“I didn’t run as someone to unify Washington, I ran to change Washington,” Gaetz says in the trailer, which opens with a shot of the Fort Walton Beach Republican receiving praise from Trump.
To watch the trailer, click on the image below:
The title refers to a campaign promise made by the President, and many others before him, in 2016 when he pledged to “drain the swamp” of lobbyist-influenced policy. It is expected to cover how control and power work behind closed doors in Washington while focusing on “money-raising above all else, plaguing Congress on both sides of the aisle.”
The documentary will provide behind-the-scenes access to the U.S. House’s inner workings and events such as the Robert Mueller investigation and the President’s impeachment proceedings.
Helping the homeless
Rep. Rutherford and Ben Carson, the Secretary of Housing and Urban Development, met July 20 at Sulzbacher’s EnVision Center in Jacksonville to celebrate the work being done to support the homeless population of Northeast Florida.
Rutherford serves on the House Appropriations Subcommittee that oversees HUD, and he supported the passage of the bipartisan CARES Act earlier this year.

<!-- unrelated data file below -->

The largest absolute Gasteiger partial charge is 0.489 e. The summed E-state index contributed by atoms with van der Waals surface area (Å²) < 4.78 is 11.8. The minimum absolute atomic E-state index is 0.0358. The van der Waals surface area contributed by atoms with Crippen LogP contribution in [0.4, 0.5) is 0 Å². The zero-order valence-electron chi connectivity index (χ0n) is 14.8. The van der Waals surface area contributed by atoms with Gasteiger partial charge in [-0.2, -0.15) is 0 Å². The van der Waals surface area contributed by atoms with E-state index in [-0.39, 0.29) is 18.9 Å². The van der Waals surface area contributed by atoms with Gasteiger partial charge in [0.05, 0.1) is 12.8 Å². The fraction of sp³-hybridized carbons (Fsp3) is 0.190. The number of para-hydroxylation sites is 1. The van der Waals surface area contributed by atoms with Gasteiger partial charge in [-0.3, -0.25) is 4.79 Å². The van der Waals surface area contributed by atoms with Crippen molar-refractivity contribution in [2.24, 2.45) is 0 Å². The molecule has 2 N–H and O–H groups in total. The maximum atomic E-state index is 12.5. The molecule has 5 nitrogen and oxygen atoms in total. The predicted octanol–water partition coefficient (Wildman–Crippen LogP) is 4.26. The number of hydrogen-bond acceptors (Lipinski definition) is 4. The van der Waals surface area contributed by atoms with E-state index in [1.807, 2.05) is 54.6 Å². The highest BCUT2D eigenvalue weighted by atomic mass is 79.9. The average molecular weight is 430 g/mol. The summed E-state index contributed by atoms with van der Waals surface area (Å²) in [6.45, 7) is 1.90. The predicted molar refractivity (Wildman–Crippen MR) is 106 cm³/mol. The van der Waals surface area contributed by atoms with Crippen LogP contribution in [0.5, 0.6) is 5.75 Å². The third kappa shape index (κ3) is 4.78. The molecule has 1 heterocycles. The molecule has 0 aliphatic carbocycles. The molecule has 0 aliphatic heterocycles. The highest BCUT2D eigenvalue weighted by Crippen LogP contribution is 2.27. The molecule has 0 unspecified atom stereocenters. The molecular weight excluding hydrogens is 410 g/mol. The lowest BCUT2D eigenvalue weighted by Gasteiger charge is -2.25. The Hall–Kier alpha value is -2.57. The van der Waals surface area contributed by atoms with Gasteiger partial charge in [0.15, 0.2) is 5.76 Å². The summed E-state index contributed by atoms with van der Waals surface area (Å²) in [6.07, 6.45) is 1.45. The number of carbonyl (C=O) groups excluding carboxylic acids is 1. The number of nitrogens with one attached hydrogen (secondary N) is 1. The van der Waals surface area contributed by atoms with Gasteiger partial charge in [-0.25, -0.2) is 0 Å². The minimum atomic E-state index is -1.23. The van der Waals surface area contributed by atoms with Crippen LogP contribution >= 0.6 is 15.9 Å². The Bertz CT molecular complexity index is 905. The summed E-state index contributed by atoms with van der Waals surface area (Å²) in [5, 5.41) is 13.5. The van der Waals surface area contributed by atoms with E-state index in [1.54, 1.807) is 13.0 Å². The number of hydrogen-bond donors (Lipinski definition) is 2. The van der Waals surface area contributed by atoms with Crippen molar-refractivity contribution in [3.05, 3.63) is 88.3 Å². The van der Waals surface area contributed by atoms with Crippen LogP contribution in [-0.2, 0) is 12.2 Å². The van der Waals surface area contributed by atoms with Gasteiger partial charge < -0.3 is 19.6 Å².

The Sulzberger Center places more than 500 people in permanent housing every year, and it serves more than 500,000 nutritious meals throughout the year.
Northeast Florida has seen an 82% reduction in homeless veterans and a 46% reduction of homeless families from 2009 to 2019. The chronically homeless have been reduced by 60% in that span, and Rutherford lauded the work done in that sphere.
“Public-private partnerships like the Sulzbacher Center, are critical in our fight against homelessness,” Rutherford said. “By investing in our communities and providing individuals with the support they need to lead independent lives, Northeast Florida has been able to consistently reduce homelessness in the region.